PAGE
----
Therapeutic Alliance and the Prevention of Relapse in Collectivist Malay Family in Malaysia


Being a drug addict makes one's alienation possible, even if one belongs to a strong interdependent family as it is in the collectivist community. Culturally, he has deviated from his family’s piously held values and norms. By capitalizing the therapeutic alliance (Rogers, 1957) which is a value that flourishes naturally in the Malay collectivist culture, in this study, researchers managed to form four multicultural family based intervention groups, comprised of four recovering addicts with thirty two members of their families with an ultimate goal of preventing relapse. Open orientation group is adopted to suit the unpredictable group member's attendence during the eight sessions and in four months period of treatment. Only one group managed to show consistent member's attendence throughout the treatment sessions. For the purpose of data collecting, researcher used 3 sets of inventories modified from Working Alliance Inventory (WAI: Tracy & Kokotovic version, 1989) called Establishing and Maintaining therapeutic alliance. The results from pre and post-test showed that there is readiness among the subjects to establish and to maintain therapeutic alliance. The follow up test, conducted 2 years after the last research group received treatment, showed that 3 out of 4 RAs successfully 'kicked the habit' and are living drug free lives.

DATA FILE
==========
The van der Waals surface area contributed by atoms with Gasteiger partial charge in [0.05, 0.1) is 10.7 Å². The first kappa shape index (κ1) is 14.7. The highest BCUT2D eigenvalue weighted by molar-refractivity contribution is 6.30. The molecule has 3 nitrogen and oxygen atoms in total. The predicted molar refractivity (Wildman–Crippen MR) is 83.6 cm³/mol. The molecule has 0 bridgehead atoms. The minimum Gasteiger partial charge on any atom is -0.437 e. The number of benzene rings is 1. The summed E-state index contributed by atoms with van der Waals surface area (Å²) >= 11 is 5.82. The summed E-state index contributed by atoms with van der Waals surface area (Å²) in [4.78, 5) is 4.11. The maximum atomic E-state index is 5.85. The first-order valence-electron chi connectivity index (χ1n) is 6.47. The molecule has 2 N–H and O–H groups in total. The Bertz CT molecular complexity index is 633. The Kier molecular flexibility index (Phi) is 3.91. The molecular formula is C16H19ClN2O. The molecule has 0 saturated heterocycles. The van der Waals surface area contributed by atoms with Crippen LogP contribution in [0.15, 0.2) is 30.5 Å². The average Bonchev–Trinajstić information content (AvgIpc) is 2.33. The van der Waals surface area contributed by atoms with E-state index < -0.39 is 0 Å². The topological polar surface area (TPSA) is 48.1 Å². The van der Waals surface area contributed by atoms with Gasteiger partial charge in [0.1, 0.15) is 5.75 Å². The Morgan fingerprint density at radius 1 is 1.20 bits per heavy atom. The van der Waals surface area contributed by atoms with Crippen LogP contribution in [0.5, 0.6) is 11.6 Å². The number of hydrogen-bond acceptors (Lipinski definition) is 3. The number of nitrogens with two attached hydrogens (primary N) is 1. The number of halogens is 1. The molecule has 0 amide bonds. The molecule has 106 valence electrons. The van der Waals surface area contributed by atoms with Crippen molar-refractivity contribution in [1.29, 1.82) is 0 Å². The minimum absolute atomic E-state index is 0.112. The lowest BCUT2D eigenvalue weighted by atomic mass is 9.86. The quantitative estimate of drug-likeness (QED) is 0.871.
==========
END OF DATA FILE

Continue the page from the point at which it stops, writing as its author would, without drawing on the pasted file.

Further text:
Author Information
Zall Kepli Md Rejab, University Malaysia Sabah (UMS), Malaysia

Paper Information
Conference: ACP2013
Stream: Psychology

This paper is part of the ACP2013 Conference Proceedings (View)
Full Paper
View / Download the full paper in a new tab/window

To cite this article:
Rejab Z. (2013) Therapeutic Alliance and the Prevention of Relapse in Collectivist Malay Family in Malaysia ISSN: 2187-4743 – The Asian Conference on Psychology and the Behavioral Sciences 2013 – Official Conference Proceedings
To link to this article:

Comments & Feedback

Place a comment using your LinkedIn profile


Share on activity feed

Powered by WP LinkPress

Share this Research

Posted by James Alexander Gordon